FODO update - new guidance, reopening Scotland, NI and more
20 June 2020
We are open seven days a week at FODO to support you throughout the Covid-19 crisis. If you need us, contact us as usual at firstname.lastname@example.org.
In this update:
Covid-19 alert moves from Level 4 to Level 3 across the UK
Updated Covid-19 framework for primary eye care providers
Guidance on flexible furlough
Scotland to resume face to face essential and emergency care
Wales moves to Amber
Northern Ireland to re-establish GOS
NHS England latest
GOC statement on the ESR
1. Covid-19 alert moves from Level 4 to Level 3 across the UK
The Joint Biosecurity Centre has recommended that the Covid-19 alert level should move from Level 4 (a Covid-19 epidemic is in general circulation; transmission is high or rising exponentially) to Level 3 (a Covid-19 epidemic is in general circulation).
Chief Medical Officers (CMOs) for England, Scotland, Wales and Northern Ireland have reviewed the evidence and agree with the recommendation to move to Level 3 across the UK.
The CMOs have clarified that: “There has been a steady decrease in cases we have seen in all four nations, and this continues. It does not mean that the pandemic is over. The virus is still in general circulation, and localised outbreaks are likely to occur.”
Read the UK Chief Medical Officers statement
FODO commented: “This is very welcome news. However, as the sector reopens for routine care, and to ensure that we can continue to meet all patients’ eye health and vision needs, we all need to continue following rigorous infection prevention and control (IPC) procedures – see our guidance below.”
2. Updated Covid-19 framework for primary eye care providers
As planned, we have reviewed our Covid-19 guidance and have made minor updates in response to recent guidance by the NHS in England, Scotland and Wales, the HSC Board, ABDO and the College of Optometrists.
Recommending members appoint a Covid-19 lead
Removing NCTs from the AGP section – given it is now safe to use NCT (read more)
Hosting our original PPE at a glance resource as a standalone page, so it is easier to access and share.
Included are links to specific sections in Welsh Government and ABDO guidance on dispensing and contact lens practice.
You can access all you need by following this flow diagram
3. Guidance on flexible furlough
We have published guidance on the flexible Coronavirus Job Retention Scheme (CJRS). This guidance summarises the main changes to CJRS and also links to FAQs. You can access extra support by emailing us at email@example.com or calling us on 01244 688422.
4. Scotland to resume face to face essential and emergency care
The Scottish Government has confirmed that the country has moved to Phase 2 of its Covid-19 response. From Monday 22 June, retail premises with street access can reopen if they have systems in place to manage Covid-19 risks, but shopping malls/centres will remain closed for non-essential shops until Phase 3.
Optical practices should reopen for emergency and essential care under Phase 2 from Monday 29 June.
The guidance defines emergency and essential care as:
Emergency care: Appointments for patients where, in the professional judgement of an optometrist or OMP, the circumstances in which a patient presents constitutes an emergency. Professional guidance already exists to help practitioners in this regard, such as the College of Optometrists Guidance for Professional Practice.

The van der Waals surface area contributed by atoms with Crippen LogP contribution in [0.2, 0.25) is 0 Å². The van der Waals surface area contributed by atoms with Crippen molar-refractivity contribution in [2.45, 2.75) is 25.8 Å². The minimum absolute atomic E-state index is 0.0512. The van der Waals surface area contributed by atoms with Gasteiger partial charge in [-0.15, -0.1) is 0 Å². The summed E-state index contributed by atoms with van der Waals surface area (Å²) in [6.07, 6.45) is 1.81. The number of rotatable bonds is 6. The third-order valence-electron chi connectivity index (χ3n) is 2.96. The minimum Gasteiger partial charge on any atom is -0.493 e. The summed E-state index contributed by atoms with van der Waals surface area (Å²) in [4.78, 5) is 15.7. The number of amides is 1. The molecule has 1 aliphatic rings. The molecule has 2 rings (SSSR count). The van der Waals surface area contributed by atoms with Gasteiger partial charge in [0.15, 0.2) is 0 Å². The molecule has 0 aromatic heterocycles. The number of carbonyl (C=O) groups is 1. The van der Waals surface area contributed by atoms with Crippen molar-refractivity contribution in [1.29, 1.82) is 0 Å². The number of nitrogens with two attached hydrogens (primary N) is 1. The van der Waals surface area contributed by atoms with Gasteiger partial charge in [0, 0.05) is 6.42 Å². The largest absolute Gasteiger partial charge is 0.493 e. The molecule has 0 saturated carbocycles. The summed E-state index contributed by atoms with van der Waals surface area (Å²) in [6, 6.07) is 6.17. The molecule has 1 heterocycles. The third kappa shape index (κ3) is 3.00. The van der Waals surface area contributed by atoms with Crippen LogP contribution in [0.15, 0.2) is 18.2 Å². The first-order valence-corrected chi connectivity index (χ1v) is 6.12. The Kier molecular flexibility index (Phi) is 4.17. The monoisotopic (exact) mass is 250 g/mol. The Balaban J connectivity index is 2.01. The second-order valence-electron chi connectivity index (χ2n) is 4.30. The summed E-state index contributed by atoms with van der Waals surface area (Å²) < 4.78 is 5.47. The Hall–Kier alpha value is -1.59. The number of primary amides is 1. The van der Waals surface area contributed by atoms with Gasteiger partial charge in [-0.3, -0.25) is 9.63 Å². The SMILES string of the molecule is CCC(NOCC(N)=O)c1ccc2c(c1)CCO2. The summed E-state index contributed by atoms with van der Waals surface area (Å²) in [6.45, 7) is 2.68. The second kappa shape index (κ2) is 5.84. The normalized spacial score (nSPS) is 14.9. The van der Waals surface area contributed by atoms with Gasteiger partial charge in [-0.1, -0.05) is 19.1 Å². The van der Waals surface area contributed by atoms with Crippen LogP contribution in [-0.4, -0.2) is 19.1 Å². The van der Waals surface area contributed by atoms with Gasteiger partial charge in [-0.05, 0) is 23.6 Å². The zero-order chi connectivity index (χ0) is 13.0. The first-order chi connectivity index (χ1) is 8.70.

Essential care: Appointments for patients who would not usually be considered as emergencies, but where, in the practitioner’s professional judgement, a delay in an examination may be detrimental to a patient’s sight or wellbeing. Essential care during Phase 2 may include a patient who is incapacitated after losing or breaking their glasses/contact lenses and requires a replacement to function as failing to do so would be detrimental to their sight or wellbeing. Practitioners should give patients most at risk of permanent sight loss if their condition is left untreated priority over others who they may also need to see face-to-face.
Optometry Scotland has reminded practices that there is no value in recommending blanket recall reminders as this will not be in keeping with the guidance relating to the SGHD recovery roadmap and our need to adhere to infection control guidelines. Trust and goodwill are vital components of our support from and positive relationship with the Scottish Government. Sound professional judgement on all occasions will remain at the centre of our shared understandings and objectives.
Emergency Eyecare Treatment Centres (EETCs) will cease to operate after 28 June 2020.
Mobile practices are not permitted to see patients face-to-face during Phase 2, although remote consultations should continue to be undertaken and recorded. Where a patient requires face-to-face emergency or essential eye care following a remote consultation, this should be per local Health Board pathways.
Practice owners/contractors must submit a complete and signed declaration form, including a Health and Safety Risk Assessment, (see below), for that individual practice to the relevant Health Board’s satisfaction before face-to-face emergency and essential eye care can resume. These items should be submitted as soon as possible and by Thursday 25 June at the latest for a 29 June restart.
Practices and practitioners should keep up to date with NHS Education for Scotland (NES) guidance on the safe provision of emergency and essential eye care on Turas. You will need to create a Turas account if you do not have one. This guidance will be updated continually.
During Phase 2, practices (including mobile practices) will continue to receive Part 1 payments in the form of a monthly payment equating to their average monthly item of service GOS(S)1, GOS(S)3 and GOS(S)4 income across the 2019/20 financial year.
During Phase 1, practitioners were also able to make Part 2 claims for remote consultations, EETC consultations and intra-referral to IP optometrists. These payments will stop from 29 June, and all outstanding claims for Part 2 payments must be submitted by 15 July.
Practices must continue to submit GOS claims in the usual way, so accurate activity data can be gathered ahead of our phase 3 arrangements. Lack of accurate data will make it impossible to reach an adequately calculated financial support arrangement for Phases 3, 4 and beyond.